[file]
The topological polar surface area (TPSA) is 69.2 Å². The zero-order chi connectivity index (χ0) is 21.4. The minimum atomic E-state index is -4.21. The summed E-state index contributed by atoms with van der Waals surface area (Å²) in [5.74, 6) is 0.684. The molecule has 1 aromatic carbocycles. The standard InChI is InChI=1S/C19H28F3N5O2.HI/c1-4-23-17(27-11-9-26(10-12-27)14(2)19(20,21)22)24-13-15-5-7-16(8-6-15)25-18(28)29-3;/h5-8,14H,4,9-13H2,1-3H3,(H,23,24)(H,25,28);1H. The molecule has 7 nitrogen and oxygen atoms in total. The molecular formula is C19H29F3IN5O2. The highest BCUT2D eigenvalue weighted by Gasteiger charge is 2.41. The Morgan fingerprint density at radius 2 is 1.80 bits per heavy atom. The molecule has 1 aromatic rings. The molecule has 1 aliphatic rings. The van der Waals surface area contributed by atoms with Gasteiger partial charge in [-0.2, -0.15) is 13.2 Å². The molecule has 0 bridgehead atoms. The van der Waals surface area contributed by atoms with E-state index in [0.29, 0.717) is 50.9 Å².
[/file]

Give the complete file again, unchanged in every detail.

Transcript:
The topological polar surface area (TPSA) is 69.2 Å². The zero-order chi connectivity index (χ0) is 21.4. The minimum atomic E-state index is -4.21. The summed E-state index contributed by atoms with van der Waals surface area (Å²) in [5.74, 6) is 0.684. The molecule has 1 aromatic carbocycles. The standard InChI is InChI=1S/C19H28F3N5O2.HI/c1-4-23-17(27-11-9-26(10-12-27)14(2)19(20,21)22)24-13-15-5-7-16(8-6-15)25-18(28)29-3;/h5-8,14H,4,9-13H2,1-3H3,(H,23,24)(H,25,28);1H. The molecule has 7 nitrogen and oxygen atoms in total. The molecular formula is C19H29F3IN5O2. The highest BCUT2D eigenvalue weighted by Gasteiger charge is 2.41. The Morgan fingerprint density at radius 2 is 1.80 bits per heavy atom. The molecule has 1 aromatic rings. The molecule has 1 aliphatic rings. The van der Waals surface area contributed by atoms with Gasteiger partial charge in [-0.2, -0.15) is 13.2 Å². The molecule has 0 bridgehead atoms. The van der Waals surface area contributed by atoms with E-state index in [0.29, 0.717) is 50.9 Å².